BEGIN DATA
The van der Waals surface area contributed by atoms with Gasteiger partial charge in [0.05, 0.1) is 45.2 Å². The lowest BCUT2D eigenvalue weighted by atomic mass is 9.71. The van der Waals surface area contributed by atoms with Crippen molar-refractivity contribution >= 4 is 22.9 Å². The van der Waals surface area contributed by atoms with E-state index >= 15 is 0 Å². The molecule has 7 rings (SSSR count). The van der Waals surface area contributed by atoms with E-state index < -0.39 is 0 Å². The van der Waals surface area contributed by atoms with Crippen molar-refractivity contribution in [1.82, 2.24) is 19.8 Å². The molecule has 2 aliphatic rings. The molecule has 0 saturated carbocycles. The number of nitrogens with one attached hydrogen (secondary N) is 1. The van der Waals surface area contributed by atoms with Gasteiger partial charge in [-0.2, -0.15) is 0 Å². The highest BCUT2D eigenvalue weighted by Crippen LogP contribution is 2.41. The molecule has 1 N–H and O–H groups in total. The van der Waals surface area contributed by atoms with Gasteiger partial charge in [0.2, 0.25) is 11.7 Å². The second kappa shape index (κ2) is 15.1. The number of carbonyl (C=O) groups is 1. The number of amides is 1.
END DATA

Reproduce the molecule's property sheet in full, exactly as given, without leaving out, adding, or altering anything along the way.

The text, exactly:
The van der Waals surface area contributed by atoms with Gasteiger partial charge in [0.05, 0.1) is 45.2 Å². The lowest BCUT2D eigenvalue weighted by atomic mass is 9.71. The van der Waals surface area contributed by atoms with Crippen molar-refractivity contribution >= 4 is 22.9 Å². The van der Waals surface area contributed by atoms with E-state index >= 15 is 0 Å². The molecule has 7 rings (SSSR count). The van der Waals surface area contributed by atoms with E-state index < -0.39 is 0 Å². The van der Waals surface area contributed by atoms with Crippen molar-refractivity contribution in [1.82, 2.24) is 19.8 Å². The molecule has 2 aliphatic rings. The molecule has 0 saturated carbocycles. The number of nitrogens with one attached hydrogen (secondary N) is 1. The van der Waals surface area contributed by atoms with Gasteiger partial charge in [-0.2, -0.15) is 0 Å². The highest BCUT2D eigenvalue weighted by Crippen LogP contribution is 2.41. The molecule has 1 N–H and O–H groups in total. The van der Waals surface area contributed by atoms with Gasteiger partial charge in [0.2, 0.25) is 11.7 Å². The second kappa shape index (κ2) is 15.1. The number of carbonyl (C=O) groups is 1. The number of amides is 1.